PM to G20: Don’t abandon Pacific
4 July, 2017, 12:00 am
PRIME Minister and incoming COP23 President Voreqe Bainimarama has put G20 leaders on notice as they prepare to meet this week, saying nations affected by the climate crisis expect them to keep to the Paris Agreement.
The leaders of the G20 are expected to meet in Hamburg later this week and Mr Bainimarama has called on them not to abandon the Pacific.
“To the leaders of the G20: We have not caused this crisis, your nations have. As our opening prayer this morning put it, we have trodden lightly on the Earth whereas you have trodden heavily. And those carbon footprints pose a threat to us in the Pacific and to all humanity,” he said.
“The vulnerable nations expect you to genuinely work towards the objectives you agreed to in the Paris Agreement — to keep global temperatures well below 2 degrees Celsius above the pre-industrial level and pursue efforts to limit warming to 1.5 degrees.”
While opening the Climate Action Pacific Partnership event yesterday, Mr Bainimarama also addressed questions around his continuous travel to rally support for the battle against climate change.
“As the incoming president of COP23 — the ongoing UN climate negotiations — I still get some people saying to me: Why are you doing this? Why are you spending so much time travelling the world when you have a job to do in Fiji?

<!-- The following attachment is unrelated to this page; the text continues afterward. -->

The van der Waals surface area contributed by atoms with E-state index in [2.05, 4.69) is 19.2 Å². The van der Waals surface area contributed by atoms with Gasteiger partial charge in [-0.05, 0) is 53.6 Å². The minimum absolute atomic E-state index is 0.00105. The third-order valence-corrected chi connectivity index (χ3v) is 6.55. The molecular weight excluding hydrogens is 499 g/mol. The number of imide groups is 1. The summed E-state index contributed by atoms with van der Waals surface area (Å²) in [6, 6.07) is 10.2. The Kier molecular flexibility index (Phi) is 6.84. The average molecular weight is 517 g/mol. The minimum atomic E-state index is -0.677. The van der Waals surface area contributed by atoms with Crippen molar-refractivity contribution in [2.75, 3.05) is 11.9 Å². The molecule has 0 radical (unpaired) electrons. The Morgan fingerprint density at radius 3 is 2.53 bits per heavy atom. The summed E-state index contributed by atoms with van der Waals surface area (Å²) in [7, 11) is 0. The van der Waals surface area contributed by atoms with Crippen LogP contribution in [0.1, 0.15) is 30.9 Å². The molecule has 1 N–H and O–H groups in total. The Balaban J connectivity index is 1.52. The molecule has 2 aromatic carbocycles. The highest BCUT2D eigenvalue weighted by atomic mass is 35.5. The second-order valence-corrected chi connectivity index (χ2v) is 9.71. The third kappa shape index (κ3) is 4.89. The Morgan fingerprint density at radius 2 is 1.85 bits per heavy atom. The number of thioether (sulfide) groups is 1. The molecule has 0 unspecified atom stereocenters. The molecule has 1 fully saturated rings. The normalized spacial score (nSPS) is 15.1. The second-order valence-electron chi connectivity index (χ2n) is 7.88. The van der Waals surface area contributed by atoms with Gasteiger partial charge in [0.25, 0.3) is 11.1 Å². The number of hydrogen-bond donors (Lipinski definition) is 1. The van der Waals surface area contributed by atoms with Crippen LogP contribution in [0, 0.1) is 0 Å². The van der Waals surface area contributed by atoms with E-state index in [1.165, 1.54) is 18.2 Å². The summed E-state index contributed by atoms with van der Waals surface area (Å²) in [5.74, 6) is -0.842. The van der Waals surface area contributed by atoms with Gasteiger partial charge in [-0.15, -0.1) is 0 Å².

“And my simple answer is this: As Pacific Islanders, we are fighting for our very survival. For all we hold dear.
“For all that God has given us and has been entrusted to us by our forebears to care for and pass on to generations to come.
“And for some of our number, their very existence as sovereign nations with land and coastlines hangs in the balance.”
The Climate Action Pacific Partnership Event (CAPP) is part of the program of activities of the High Level Champions appointed under the Paris Agreement.
At the meet, Pacific leaders, civil society and the private sector are exchanging skills, knowledge and experience to design solutions to the challenges posed by climate change.
More than 300 delegates from across the Pacific are attending the two-day meeting.